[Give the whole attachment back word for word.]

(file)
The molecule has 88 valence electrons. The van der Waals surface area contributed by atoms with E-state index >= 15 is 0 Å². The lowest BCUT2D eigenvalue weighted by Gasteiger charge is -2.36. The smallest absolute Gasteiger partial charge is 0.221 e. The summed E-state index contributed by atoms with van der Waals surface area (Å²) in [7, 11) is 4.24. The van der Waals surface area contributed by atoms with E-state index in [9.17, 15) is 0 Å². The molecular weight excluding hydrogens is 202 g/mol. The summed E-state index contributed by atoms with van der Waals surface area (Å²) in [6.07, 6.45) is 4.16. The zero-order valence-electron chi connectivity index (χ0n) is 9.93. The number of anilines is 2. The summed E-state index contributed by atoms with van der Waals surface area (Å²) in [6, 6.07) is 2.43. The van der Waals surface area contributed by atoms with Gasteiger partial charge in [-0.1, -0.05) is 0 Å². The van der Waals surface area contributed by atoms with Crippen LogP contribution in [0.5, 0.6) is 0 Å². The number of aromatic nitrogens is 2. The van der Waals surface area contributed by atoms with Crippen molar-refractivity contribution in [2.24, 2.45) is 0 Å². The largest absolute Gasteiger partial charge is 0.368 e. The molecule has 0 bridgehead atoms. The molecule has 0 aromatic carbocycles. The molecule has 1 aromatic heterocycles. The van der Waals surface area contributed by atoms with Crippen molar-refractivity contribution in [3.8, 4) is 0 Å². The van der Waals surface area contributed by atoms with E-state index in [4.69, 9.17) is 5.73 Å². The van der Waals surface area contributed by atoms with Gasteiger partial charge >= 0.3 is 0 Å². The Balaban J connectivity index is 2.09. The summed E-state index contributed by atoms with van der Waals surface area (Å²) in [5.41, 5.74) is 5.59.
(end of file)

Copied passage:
The molecule has 88 valence electrons. The van der Waals surface area contributed by atoms with E-state index >= 15 is 0 Å². The lowest BCUT2D eigenvalue weighted by Gasteiger charge is -2.36. The smallest absolute Gasteiger partial charge is 0.221 e. The summed E-state index contributed by atoms with van der Waals surface area (Å²) in [7, 11) is 4.24. The van der Waals surface area contributed by atoms with E-state index in [9.17, 15) is 0 Å². The molecular weight excluding hydrogens is 202 g/mol. The summed E-state index contributed by atoms with van der Waals surface area (Å²) in [6.07, 6.45) is 4.16. The zero-order valence-electron chi connectivity index (χ0n) is 9.93. The number of anilines is 2. The summed E-state index contributed by atoms with van der Waals surface area (Å²) in [6, 6.07) is 2.43. The van der Waals surface area contributed by atoms with Gasteiger partial charge in [-0.1, -0.05) is 0 Å². The van der Waals surface area contributed by atoms with Crippen LogP contribution in [0.5, 0.6) is 0 Å². The number of aromatic nitrogens is 2. The van der Waals surface area contributed by atoms with Crippen molar-refractivity contribution in [2.24, 2.45) is 0 Å². The largest absolute Gasteiger partial charge is 0.368 e. The molecule has 0 bridgehead atoms. The molecule has 0 aromatic carbocycles. The molecule has 1 aromatic heterocycles. The van der Waals surface area contributed by atoms with Crippen molar-refractivity contribution in [3.8, 4) is 0 Å². The van der Waals surface area contributed by atoms with E-state index in [4.69, 9.17) is 5.73 Å². The van der Waals surface area contributed by atoms with Gasteiger partial charge >= 0.3 is 0 Å². The Balaban J connectivity index is 2.09. The summed E-state index contributed by atoms with van der Waals surface area (Å²) in [5.41, 5.74) is 5.59.